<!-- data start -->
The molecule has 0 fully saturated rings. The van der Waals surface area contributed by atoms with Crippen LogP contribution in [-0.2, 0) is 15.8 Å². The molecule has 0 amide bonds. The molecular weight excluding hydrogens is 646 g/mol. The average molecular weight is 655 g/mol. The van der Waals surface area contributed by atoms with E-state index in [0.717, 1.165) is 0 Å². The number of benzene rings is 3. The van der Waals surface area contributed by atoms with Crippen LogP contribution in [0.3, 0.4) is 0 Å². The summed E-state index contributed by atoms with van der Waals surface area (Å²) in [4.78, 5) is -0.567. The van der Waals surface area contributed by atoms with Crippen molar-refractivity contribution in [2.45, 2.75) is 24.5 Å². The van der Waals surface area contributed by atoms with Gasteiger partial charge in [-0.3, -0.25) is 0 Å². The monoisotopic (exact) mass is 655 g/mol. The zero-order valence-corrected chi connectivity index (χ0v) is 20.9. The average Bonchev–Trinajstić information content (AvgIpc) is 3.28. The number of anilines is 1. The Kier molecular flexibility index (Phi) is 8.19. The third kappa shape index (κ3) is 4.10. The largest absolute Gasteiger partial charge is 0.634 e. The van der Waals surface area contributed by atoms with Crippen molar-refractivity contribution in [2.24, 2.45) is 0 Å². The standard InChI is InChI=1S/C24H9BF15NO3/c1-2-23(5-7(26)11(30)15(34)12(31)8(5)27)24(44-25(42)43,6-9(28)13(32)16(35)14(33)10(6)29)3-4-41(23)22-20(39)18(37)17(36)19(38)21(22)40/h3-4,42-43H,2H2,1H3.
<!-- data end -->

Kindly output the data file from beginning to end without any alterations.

The molecule has 0 fully saturated rings. The van der Waals surface area contributed by atoms with Crippen LogP contribution in [-0.2, 0) is 15.8 Å². The molecule has 0 amide bonds. The molecular weight excluding hydrogens is 646 g/mol. The average molecular weight is 655 g/mol. The van der Waals surface area contributed by atoms with E-state index in [0.717, 1.165) is 0 Å². The number of benzene rings is 3. The van der Waals surface area contributed by atoms with Crippen LogP contribution in [0.3, 0.4) is 0 Å². The summed E-state index contributed by atoms with van der Waals surface area (Å²) in [4.78, 5) is -0.567. The van der Waals surface area contributed by atoms with Crippen molar-refractivity contribution in [2.45, 2.75) is 24.5 Å². The van der Waals surface area contributed by atoms with Gasteiger partial charge in [-0.3, -0.25) is 0 Å². The monoisotopic (exact) mass is 655 g/mol. The zero-order valence-corrected chi connectivity index (χ0v) is 20.9. The average Bonchev–Trinajstić information content (AvgIpc) is 3.28. The number of anilines is 1. The Kier molecular flexibility index (Phi) is 8.19. The third kappa shape index (κ3) is 4.10. The largest absolute Gasteiger partial charge is 0.634 e. The van der Waals surface area contributed by atoms with Crippen molar-refractivity contribution in [2.24, 2.45) is 0 Å². The standard InChI is InChI=1S/C24H9BF15NO3/c1-2-23(5-7(26)11(30)15(34)12(31)8(5)27)24(44-25(42)43,6-9(28)13(32)16(35)14(33)10(6)29)3-4-41(23)22-20(39)18(37)17(36)19(38)21(22)40/h3-4,42-43H,2H2,1H3.